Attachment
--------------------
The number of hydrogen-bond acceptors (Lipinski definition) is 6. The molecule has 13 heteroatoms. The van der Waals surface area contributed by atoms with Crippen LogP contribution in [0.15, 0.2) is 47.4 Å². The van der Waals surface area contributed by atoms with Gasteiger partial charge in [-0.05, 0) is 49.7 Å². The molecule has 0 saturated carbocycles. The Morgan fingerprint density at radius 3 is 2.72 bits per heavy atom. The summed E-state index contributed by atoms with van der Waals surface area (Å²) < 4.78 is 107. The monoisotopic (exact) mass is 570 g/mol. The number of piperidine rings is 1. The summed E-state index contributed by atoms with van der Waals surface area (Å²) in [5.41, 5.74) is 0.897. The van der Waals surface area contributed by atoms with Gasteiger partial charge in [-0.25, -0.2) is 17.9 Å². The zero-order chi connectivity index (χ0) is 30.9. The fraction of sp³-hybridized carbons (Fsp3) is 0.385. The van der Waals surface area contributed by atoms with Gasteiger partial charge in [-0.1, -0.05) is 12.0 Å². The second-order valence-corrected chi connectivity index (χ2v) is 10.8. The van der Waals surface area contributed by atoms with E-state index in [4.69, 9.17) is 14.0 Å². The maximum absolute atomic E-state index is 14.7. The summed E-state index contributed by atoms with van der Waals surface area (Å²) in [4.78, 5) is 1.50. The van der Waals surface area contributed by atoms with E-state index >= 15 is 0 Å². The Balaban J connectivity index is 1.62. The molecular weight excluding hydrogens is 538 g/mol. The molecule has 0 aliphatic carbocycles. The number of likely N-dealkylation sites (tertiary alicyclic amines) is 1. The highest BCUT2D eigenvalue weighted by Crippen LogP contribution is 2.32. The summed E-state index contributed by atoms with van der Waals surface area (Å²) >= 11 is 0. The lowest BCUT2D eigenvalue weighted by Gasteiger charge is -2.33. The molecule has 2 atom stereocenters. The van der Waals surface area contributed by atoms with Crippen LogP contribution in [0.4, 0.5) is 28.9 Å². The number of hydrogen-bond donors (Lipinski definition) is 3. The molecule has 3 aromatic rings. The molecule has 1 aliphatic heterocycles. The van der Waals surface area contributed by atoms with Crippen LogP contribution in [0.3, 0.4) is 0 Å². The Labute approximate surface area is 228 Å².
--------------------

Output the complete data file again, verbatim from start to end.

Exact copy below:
The number of hydrogen-bond acceptors (Lipinski definition) is 6. The molecule has 13 heteroatoms. The van der Waals surface area contributed by atoms with Crippen LogP contribution in [0.15, 0.2) is 47.4 Å². The van der Waals surface area contributed by atoms with Gasteiger partial charge in [-0.05, 0) is 49.7 Å². The molecule has 0 saturated carbocycles. The Morgan fingerprint density at radius 3 is 2.72 bits per heavy atom. The summed E-state index contributed by atoms with van der Waals surface area (Å²) < 4.78 is 107. The monoisotopic (exact) mass is 570 g/mol. The number of piperidine rings is 1. The summed E-state index contributed by atoms with van der Waals surface area (Å²) in [5.41, 5.74) is 0.897. The van der Waals surface area contributed by atoms with Gasteiger partial charge in [-0.25, -0.2) is 17.9 Å². The zero-order chi connectivity index (χ0) is 30.9. The fraction of sp³-hybridized carbons (Fsp3) is 0.385. The van der Waals surface area contributed by atoms with Gasteiger partial charge in [-0.1, -0.05) is 12.0 Å². The second-order valence-corrected chi connectivity index (χ2v) is 10.8. The van der Waals surface area contributed by atoms with E-state index in [4.69, 9.17) is 14.0 Å². The maximum absolute atomic E-state index is 14.7. The summed E-state index contributed by atoms with van der Waals surface area (Å²) in [4.78, 5) is 1.50. The van der Waals surface area contributed by atoms with E-state index >= 15 is 0 Å². The Balaban J connectivity index is 1.62. The molecular weight excluding hydrogens is 538 g/mol. The molecule has 0 aliphatic carbocycles. The number of likely N-dealkylation sites (tertiary alicyclic amines) is 1. The highest BCUT2D eigenvalue weighted by Crippen LogP contribution is 2.32. The summed E-state index contributed by atoms with van der Waals surface area (Å²) >= 11 is 0. The lowest BCUT2D eigenvalue weighted by Gasteiger charge is -2.33. The molecule has 2 atom stereocenters. The van der Waals surface area contributed by atoms with Crippen LogP contribution in [0.4, 0.5) is 28.9 Å². The number of hydrogen-bond donors (Lipinski definition) is 3. The molecule has 3 aromatic rings. The molecule has 1 aliphatic heterocycles. The van der Waals surface area contributed by atoms with Crippen LogP contribution in [0.3, 0.4) is 0 Å². The Labute approximate surface area is 228 Å².